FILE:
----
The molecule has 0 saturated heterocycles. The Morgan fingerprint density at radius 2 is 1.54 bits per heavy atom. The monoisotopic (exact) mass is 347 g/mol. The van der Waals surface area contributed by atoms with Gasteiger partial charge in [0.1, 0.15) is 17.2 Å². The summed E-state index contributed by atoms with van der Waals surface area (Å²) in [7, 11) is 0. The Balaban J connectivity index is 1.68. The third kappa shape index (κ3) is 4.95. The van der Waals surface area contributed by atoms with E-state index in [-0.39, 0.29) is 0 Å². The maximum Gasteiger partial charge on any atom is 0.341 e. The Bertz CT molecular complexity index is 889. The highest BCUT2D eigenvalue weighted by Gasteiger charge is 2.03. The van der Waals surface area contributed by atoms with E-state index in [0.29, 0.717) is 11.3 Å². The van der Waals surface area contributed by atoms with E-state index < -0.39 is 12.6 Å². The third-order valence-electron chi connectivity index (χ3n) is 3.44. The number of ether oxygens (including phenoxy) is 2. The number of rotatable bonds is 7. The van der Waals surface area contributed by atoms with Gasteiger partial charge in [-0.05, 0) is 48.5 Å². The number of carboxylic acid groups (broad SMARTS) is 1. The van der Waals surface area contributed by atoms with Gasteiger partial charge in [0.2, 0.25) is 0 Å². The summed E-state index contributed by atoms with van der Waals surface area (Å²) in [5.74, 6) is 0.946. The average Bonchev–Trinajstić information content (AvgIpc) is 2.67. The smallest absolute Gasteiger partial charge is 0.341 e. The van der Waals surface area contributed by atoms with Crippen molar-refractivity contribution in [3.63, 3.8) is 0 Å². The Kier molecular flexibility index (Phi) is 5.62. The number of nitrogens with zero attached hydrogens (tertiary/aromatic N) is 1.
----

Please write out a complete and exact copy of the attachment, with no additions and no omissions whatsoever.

The molecule has 0 saturated heterocycles. The Morgan fingerprint density at radius 2 is 1.54 bits per heavy atom. The monoisotopic (exact) mass is 347 g/mol. The van der Waals surface area contributed by atoms with Gasteiger partial charge in [0.1, 0.15) is 17.2 Å². The summed E-state index contributed by atoms with van der Waals surface area (Å²) in [7, 11) is 0. The Balaban J connectivity index is 1.68. The third kappa shape index (κ3) is 4.95. The van der Waals surface area contributed by atoms with E-state index in [-0.39, 0.29) is 0 Å². The maximum Gasteiger partial charge on any atom is 0.341 e. The Bertz CT molecular complexity index is 889. The highest BCUT2D eigenvalue weighted by Gasteiger charge is 2.03. The van der Waals surface area contributed by atoms with E-state index in [0.29, 0.717) is 11.3 Å². The van der Waals surface area contributed by atoms with E-state index < -0.39 is 12.6 Å². The third-order valence-electron chi connectivity index (χ3n) is 3.44. The number of ether oxygens (including phenoxy) is 2. The number of rotatable bonds is 7. The van der Waals surface area contributed by atoms with Gasteiger partial charge in [-0.05, 0) is 48.5 Å². The number of carboxylic acid groups (broad SMARTS) is 1. The van der Waals surface area contributed by atoms with Gasteiger partial charge in [0.2, 0.25) is 0 Å². The summed E-state index contributed by atoms with van der Waals surface area (Å²) in [5.74, 6) is 0.946. The average Bonchev–Trinajstić information content (AvgIpc) is 2.67. The smallest absolute Gasteiger partial charge is 0.341 e. The van der Waals surface area contributed by atoms with Crippen molar-refractivity contribution in [3.63, 3.8) is 0 Å². The Kier molecular flexibility index (Phi) is 5.62. The number of nitrogens with zero attached hydrogens (tertiary/aromatic N) is 1.